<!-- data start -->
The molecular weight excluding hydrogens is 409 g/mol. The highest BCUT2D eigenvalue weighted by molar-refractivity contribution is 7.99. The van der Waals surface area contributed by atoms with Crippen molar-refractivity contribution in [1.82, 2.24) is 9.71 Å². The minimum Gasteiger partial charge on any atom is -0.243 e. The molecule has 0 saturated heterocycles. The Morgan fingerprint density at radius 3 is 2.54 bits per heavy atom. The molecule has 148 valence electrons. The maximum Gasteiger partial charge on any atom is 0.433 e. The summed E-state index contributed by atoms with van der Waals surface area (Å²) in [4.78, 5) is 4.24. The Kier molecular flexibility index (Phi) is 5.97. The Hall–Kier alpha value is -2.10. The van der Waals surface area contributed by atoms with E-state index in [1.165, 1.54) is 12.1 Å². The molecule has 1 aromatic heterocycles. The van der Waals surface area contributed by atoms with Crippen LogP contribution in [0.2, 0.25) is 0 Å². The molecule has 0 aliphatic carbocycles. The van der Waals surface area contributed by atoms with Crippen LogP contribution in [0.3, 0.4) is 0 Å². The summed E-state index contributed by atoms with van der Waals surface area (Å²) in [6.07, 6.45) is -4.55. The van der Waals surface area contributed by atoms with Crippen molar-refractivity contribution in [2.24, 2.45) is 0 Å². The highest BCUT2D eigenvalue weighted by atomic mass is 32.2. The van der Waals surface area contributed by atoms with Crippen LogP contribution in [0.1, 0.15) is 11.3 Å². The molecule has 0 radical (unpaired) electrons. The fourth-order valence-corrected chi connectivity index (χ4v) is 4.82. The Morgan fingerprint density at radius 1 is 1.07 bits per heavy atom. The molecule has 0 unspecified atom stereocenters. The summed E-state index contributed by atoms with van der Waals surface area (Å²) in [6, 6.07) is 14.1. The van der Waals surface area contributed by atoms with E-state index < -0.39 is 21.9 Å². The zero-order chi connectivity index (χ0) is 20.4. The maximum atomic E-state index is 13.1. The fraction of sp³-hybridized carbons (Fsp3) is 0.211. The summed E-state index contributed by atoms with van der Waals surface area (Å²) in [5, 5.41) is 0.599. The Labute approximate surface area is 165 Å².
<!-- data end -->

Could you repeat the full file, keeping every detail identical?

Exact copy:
The molecular weight excluding hydrogens is 409 g/mol. The highest BCUT2D eigenvalue weighted by molar-refractivity contribution is 7.99. The van der Waals surface area contributed by atoms with Crippen molar-refractivity contribution in [1.82, 2.24) is 9.71 Å². The minimum Gasteiger partial charge on any atom is -0.243 e. The molecule has 0 saturated heterocycles. The Morgan fingerprint density at radius 3 is 2.54 bits per heavy atom. The molecule has 148 valence electrons. The maximum Gasteiger partial charge on any atom is 0.433 e. The summed E-state index contributed by atoms with van der Waals surface area (Å²) in [4.78, 5) is 4.24. The Kier molecular flexibility index (Phi) is 5.97. The Hall–Kier alpha value is -2.10. The van der Waals surface area contributed by atoms with E-state index in [1.165, 1.54) is 12.1 Å². The molecule has 1 aromatic heterocycles. The van der Waals surface area contributed by atoms with Crippen LogP contribution in [0.2, 0.25) is 0 Å². The molecule has 0 aliphatic carbocycles. The van der Waals surface area contributed by atoms with Crippen LogP contribution in [0.3, 0.4) is 0 Å². The summed E-state index contributed by atoms with van der Waals surface area (Å²) in [6.07, 6.45) is -4.55. The van der Waals surface area contributed by atoms with Crippen molar-refractivity contribution in [2.24, 2.45) is 0 Å². The highest BCUT2D eigenvalue weighted by atomic mass is 32.2. The van der Waals surface area contributed by atoms with Crippen LogP contribution in [0.1, 0.15) is 11.3 Å². The molecule has 0 radical (unpaired) electrons. The fourth-order valence-corrected chi connectivity index (χ4v) is 4.82. The Morgan fingerprint density at radius 1 is 1.07 bits per heavy atom. The molecule has 0 unspecified atom stereocenters. The summed E-state index contributed by atoms with van der Waals surface area (Å²) in [6, 6.07) is 14.1. The van der Waals surface area contributed by atoms with E-state index < -0.39 is 21.9 Å². The zero-order chi connectivity index (χ0) is 20.4. The maximum atomic E-state index is 13.1. The fraction of sp³-hybridized carbons (Fsp3) is 0.211. The summed E-state index contributed by atoms with van der Waals surface area (Å²) in [5, 5.41) is 0.599. The Labute approximate surface area is 165 Å².